The Los Angeles Daily News sued an Arkansas businessman, claiming he promised to digitize more than a century of its archives for $1 million, but began selling them off as soon as he got his hands on them. 


     A federal judge Thursday appeared inclined to approve class settlements between Sony Pictures and another studio and their animation and visual effects workers. 

     Pacific Gas and Electric knew it was missing critical records for older pipelines flowing through populated areas, but adopted a "loophole" strategy to avoid testing those lines, according to emails federal prosecutors showed a jury Thursday. 

     Two New York City police unions failed to convince a state appellate court that a law prohibiting controversial stop-and-frisk tactics is at odds with longstanding criminal procedure rules. 


     Hip-hop star Drake had his "enforcer" sucker-punch a Grammy-winning producer, leaving him with a broken jaw, the rapper's former friend Noel Fisher aka Detail claims in a lawsuit.

     Media mogul Sumner Redstone asked a Massachusetts court to dismiss undue-influence claims from two former board members, arguing the state is an improper venue. 

     The settlement of a class-action lawsuit regarding unlabeled steroids in face cream only needed to have its notice published once, a California appeals court ruled. 

     A high school failed to protect a 17-year-old girl from being targeted and sexually assaulted by a chemistry teacher, she claims in court. 

     The Chicago and Cook County GOP claim in a federal lawsuit that Democrats are infiltrating their ranks in order to claim Republican spots on the ballot ahead of the November general election. 

     The Pennsylvania Supreme Court voided a law that began as an attempt to criminalize the theft of copper and ended up a windfall to gun enthusiasts. 

     Packaged foods behemoth Post lies about its Shredded Wheat products being "100% natural" while they actually contain a cancer-causing chemical, a California class action alleges in federal court.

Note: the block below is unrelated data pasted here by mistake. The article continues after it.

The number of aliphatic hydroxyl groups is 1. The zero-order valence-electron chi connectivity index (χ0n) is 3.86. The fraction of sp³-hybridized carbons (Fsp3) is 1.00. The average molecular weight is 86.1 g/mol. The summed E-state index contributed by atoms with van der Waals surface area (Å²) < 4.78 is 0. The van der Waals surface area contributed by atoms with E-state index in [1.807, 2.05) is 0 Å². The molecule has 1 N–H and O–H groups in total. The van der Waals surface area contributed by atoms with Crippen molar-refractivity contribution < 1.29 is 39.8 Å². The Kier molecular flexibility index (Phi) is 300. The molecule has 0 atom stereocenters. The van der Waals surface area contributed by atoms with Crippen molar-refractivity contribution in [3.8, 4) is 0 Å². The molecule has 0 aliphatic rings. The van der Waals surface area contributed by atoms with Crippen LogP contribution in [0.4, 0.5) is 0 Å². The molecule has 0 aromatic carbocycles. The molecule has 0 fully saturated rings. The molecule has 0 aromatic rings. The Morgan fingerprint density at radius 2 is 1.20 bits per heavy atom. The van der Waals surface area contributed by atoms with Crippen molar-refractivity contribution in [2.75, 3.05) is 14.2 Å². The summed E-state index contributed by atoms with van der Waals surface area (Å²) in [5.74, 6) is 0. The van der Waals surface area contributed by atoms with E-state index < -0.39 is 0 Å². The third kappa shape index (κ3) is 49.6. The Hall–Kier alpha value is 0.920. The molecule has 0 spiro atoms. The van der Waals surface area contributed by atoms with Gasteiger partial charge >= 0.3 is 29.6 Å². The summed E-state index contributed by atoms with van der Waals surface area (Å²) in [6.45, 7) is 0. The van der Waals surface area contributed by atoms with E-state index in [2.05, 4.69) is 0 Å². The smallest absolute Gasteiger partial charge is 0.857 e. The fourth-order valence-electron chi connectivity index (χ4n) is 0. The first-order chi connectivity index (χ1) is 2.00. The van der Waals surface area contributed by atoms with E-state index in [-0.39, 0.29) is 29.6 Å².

The First Circuit chucked an objection by Sig Sauer to regulators treating its device meant to limit recoil in its new MPX gun as a silencer. 

     Gun-rights activists can use video footage from the California Assembly in their political advertisements against Lt. Gov. Gavin Newsom's initiative that would tighten the state's gun laws, a federal judge ruled. 

     "Star Wars" creator George Lucas announced Friday that he has abandoned plans to build his art museum in Chicago, blaming delays over a lawsuit from a parks group opposed to development along the city's prized lakefront.


     Returning to a New York venue he visited at a hopeful time in his campaign, Sen. Bernie Sanders urged supporters to "never, ever lose your sense of outrage."

     Colorado Gov. John Hickenlooper's office said Friday it is disappointed New Mexico has chosen "costly and time-consuming litigation" in response to the Gold King Mine spill.

     Just weeks before the Olympic Games open in Rio de Janeiro, the city's accredited anti-doping laboratory has been stopped from conducting tests.

     The Connecticut Supreme Court rejected a journalist's appeal of a harassment conviction after she was found guilty of making a fake Facebook profile to harass her boyfriend's teen daughter, and it reinstated a second conviction. 


     Avis ruined a franchisee by rigging its online reservation system to show falsely that its lot was "sold out," two Texans claim in a federal RICO complaint. 

     The 50th state has become the first in the nation to step up monitoring of firearms with the signing of new legislation in Hawaii on Wednesday.


     General Motors is the latest automaker to be accused of lying about emissions from diesel-powered cars, as Volkswagen prepares to finalize a settlement in its emissions-cheating scandal. 


     Volkswagen will spend about $10.2 billion to settle an emissions cheating scandal in the U.S. that has turned into one of the largest cases of corporate deception in the nation's history.